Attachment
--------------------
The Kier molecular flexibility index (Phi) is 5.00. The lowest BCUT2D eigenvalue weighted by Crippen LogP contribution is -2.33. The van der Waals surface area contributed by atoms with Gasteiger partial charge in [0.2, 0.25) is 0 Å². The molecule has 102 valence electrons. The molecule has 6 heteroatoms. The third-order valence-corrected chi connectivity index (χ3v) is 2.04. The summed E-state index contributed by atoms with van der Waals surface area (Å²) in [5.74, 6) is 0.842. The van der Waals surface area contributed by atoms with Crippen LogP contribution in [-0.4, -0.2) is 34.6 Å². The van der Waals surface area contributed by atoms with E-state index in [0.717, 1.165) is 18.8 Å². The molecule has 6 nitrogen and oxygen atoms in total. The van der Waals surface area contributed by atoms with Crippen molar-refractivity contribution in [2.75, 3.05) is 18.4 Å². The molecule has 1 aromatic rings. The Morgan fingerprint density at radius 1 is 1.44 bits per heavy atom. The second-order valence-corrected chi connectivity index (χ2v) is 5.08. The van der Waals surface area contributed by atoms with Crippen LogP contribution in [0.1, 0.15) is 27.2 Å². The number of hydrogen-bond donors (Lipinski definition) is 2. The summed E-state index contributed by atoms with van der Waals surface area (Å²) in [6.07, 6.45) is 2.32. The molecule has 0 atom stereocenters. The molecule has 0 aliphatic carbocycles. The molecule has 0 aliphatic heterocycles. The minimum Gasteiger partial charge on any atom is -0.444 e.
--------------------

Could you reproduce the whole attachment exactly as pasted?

The Kier molecular flexibility index (Phi) is 5.00. The lowest BCUT2D eigenvalue weighted by Crippen LogP contribution is -2.33. The van der Waals surface area contributed by atoms with Gasteiger partial charge in [0.2, 0.25) is 0 Å². The molecule has 102 valence electrons. The molecule has 6 heteroatoms. The third-order valence-corrected chi connectivity index (χ3v) is 2.04. The summed E-state index contributed by atoms with van der Waals surface area (Å²) in [5.74, 6) is 0.842. The van der Waals surface area contributed by atoms with Crippen LogP contribution in [-0.4, -0.2) is 34.6 Å². The van der Waals surface area contributed by atoms with E-state index in [0.717, 1.165) is 18.8 Å². The molecule has 6 nitrogen and oxygen atoms in total. The van der Waals surface area contributed by atoms with Crippen molar-refractivity contribution in [2.75, 3.05) is 18.4 Å². The molecule has 1 aromatic rings. The Morgan fingerprint density at radius 1 is 1.44 bits per heavy atom. The second-order valence-corrected chi connectivity index (χ2v) is 5.08. The van der Waals surface area contributed by atoms with Crippen LogP contribution in [0.1, 0.15) is 27.2 Å². The number of hydrogen-bond donors (Lipinski definition) is 2. The summed E-state index contributed by atoms with van der Waals surface area (Å²) in [6.07, 6.45) is 2.32. The molecule has 0 atom stereocenters. The molecule has 0 aliphatic carbocycles. The molecule has 0 aliphatic heterocycles. The minimum Gasteiger partial charge on any atom is -0.444 e.